Thirty years old is a difficult age for a play in this country. Australian cultural memory is not exactly short, but it certainly tapers in the middle where such plays lie, flanked on one side by The Canon and, on the other, by The Next Big Thing. Andrew Bovell’s After Dinner – initially a melancholic one-acter for three women, later expanded and recast by the playwright for his drama school peers as a sort of boulevard comedy – feels exceptional in this regard: a not-quite-new, not-quite-old Australian play that has nevertheless entered the repertoire. On its completion in 1988, it played in Melbourne for almost half a year and seems to have been produced uninterruptedly since, including by Sydney Theatre Company as recently as 2015. In Bovell’s program note for this solid revival by the State Theatre Company of South Australia, he describes it, not wrongly, as ‘a classic comedy of the Australian theatre’.
No doubt the play’s endurance owes something to Bovell’s bankability – at fifty-five, he is one of the country’s most popular storytellers for both stage and screen – but its emotional truthfulness and grasp of human fallibility remain undimmed, even as the whole landscape of dating, post-AIDS, post-Tinder, post-#MeToo, has radically changed since the late 1980s. For all its broad comedy, now unavoidably seen through the softening lens of period nostalgia, the play’s sexual frankness and shocks of recognition still register. It is remarkable to think Bovell was just twenty when he wrote its first iteration. Which is not to say that the play is ideal: there is a kind of unreflecting quality to the writing, and there are moments when the male characters, Gordon and Stephen, feel underdrawn or tacked on, sometimes disappearing from the stage altogether for jarringly long periods of time. It is its humanity, its unrelenting but ultimately sympathetic, and even redeeming, portrayal of vulnerability and isolation that makes it of a piece with Bovell’s later, more assured and structurally sounder work.
I approached this revival, directed by Corey McMahon, with some trepidation in the light of Melbourne Theatre Company’s recent, much-reviled production of Mike Leigh’s Abigail’s Party, which several critics dismissed as a hollowly camped-up 1970s nostalgia trip. Like After Dinner, Leigh’s play makes comedic hay out of a sort of aspirational lower middle class, but threatens, in the hands of the wrong director, to simply look down its nose at such people, reduced to caricatures to be laughed at rather than with. That these plays can only function on the contemporary stage as nostalgia pieces runs a further risk: by pandering to the wincing pleasure audiences take in recognising period trappings – the music, clothes, food, and décor that, seen in a certain light, all seem hopelessly parochial and unsophisticated to us now – they become the theatrical equivalent of those cheap television shows in which middle-ranking celebrities reminisce about how wacky everything was in the ‘good old days’. As it is, McMahon’s only misjudgement is not one of emphasis or tone – the performances he draws from his cast, most of whom have worked together before, are pitched at about the right level of heightened naturalism – but of casting. Despite their comic flair, Nathan Page and Rory Walker, as the Lothario Stephen and the beta male Gordon respectively, are clearly older than the mid-thirties age range Bovell’s script stipulates, which makes for some uneasy pairings with the women (who themselves, it must be said, appear somewhat age-disparate).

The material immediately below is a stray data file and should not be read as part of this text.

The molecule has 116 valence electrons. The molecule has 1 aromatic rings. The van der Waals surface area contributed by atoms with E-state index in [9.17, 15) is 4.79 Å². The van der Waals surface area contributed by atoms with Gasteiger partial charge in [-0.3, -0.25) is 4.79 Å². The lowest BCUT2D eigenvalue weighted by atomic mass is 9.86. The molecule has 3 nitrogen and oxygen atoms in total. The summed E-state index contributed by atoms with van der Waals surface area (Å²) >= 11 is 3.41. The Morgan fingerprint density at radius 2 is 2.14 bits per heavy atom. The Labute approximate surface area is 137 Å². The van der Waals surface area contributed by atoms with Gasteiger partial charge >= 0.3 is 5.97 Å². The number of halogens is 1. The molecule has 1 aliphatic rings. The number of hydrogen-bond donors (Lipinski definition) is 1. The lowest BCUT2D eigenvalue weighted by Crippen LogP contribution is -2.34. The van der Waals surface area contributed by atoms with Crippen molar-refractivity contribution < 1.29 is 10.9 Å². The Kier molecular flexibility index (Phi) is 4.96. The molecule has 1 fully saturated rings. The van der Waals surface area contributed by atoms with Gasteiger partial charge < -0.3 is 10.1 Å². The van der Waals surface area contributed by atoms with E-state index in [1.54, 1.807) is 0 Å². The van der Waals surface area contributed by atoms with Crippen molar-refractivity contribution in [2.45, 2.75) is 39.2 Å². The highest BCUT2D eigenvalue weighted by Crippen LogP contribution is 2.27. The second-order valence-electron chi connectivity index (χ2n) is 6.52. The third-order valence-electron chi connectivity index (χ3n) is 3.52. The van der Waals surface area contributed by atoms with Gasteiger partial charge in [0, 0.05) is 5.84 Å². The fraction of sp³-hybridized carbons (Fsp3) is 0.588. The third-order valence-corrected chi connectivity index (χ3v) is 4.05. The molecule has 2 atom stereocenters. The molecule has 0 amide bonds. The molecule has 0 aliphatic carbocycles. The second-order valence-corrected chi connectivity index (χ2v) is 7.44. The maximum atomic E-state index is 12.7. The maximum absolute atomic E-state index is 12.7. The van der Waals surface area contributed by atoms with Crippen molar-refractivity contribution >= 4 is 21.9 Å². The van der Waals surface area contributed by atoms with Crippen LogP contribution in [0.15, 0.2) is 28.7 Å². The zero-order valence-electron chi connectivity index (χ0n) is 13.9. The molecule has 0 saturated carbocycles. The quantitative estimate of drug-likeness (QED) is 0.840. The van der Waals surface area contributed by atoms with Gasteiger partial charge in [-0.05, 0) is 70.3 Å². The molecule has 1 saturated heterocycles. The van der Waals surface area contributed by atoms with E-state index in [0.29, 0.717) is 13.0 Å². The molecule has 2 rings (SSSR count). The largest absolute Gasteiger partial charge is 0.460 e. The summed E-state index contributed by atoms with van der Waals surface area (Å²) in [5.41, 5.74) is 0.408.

Nevertheless, each of the actors impresses. As the unstable, recently widowed Monika, Elena Carapetis once again demonstrates her talent for portraying psychologically troubled women, exactingly tracing her character’s journey – via a hilariously recounted off-stage escapade fuelled by Valium – from existential crisis to sexual liberation. Seemingly channelling Jane Turner’s Kath Day-Knight, Jude Henshall provides the night’s broadest performance in the shape of the obstinate Dympie, while Ellen Steele as the flirtatious Paula does well to find the underlying sadness of the least well-drawn of the female characters.
After Dinner may, after all, resemble a comedy of manners, but these are not happy people. Rather, as this production’s opening image makes clear – Gordon alone, marooned among a sea of empty tables in Jonathon Oxlade’s wonderfully dowdy pub bistro set – Bovell’s play characterises the mid-thirties as a lonely, socially fraught place. Underneath the characters’ literal and figurative jockeying for various positions – at the bistro itself, so that they can see the band better ‘after dinner’, and also at their low-level white-collar workplaces – can also be detected Bovell’s keen grasp of status anxiety. Meanwhile, many of the play’s jokes both amuse and discomfit, taking for their subjects marital and sexual dysfunction, and, at a deeper level, our difficulty in meaningfully connecting with each other. (There is even, in Gordon’s fleeting confession about the behaviour of a school teacher, the suggestion of a traumatic but repressed sexual assault.)
Bovell has said that he has seen audience members falling out of their seats with laughter at his play. It is certainly very funny. But the script’s final image, faithfully replicated by McMahon, tells a different story. Monika and Stephen having left the bistro for a no doubt unsatisfying one-night stand, Dympie and Gordon embrace, the latter gazing longingly not at his partner but at Paula, dancing alone to the band.
After Dinner (State Theatre Company of South Australia), is being performed at the Dunstan Playhouse from 7 to 29 April 2018. Performance attended: 11 April
ABR Arts is generously supported by The Ian Potter Foundation and the ABR Patrons.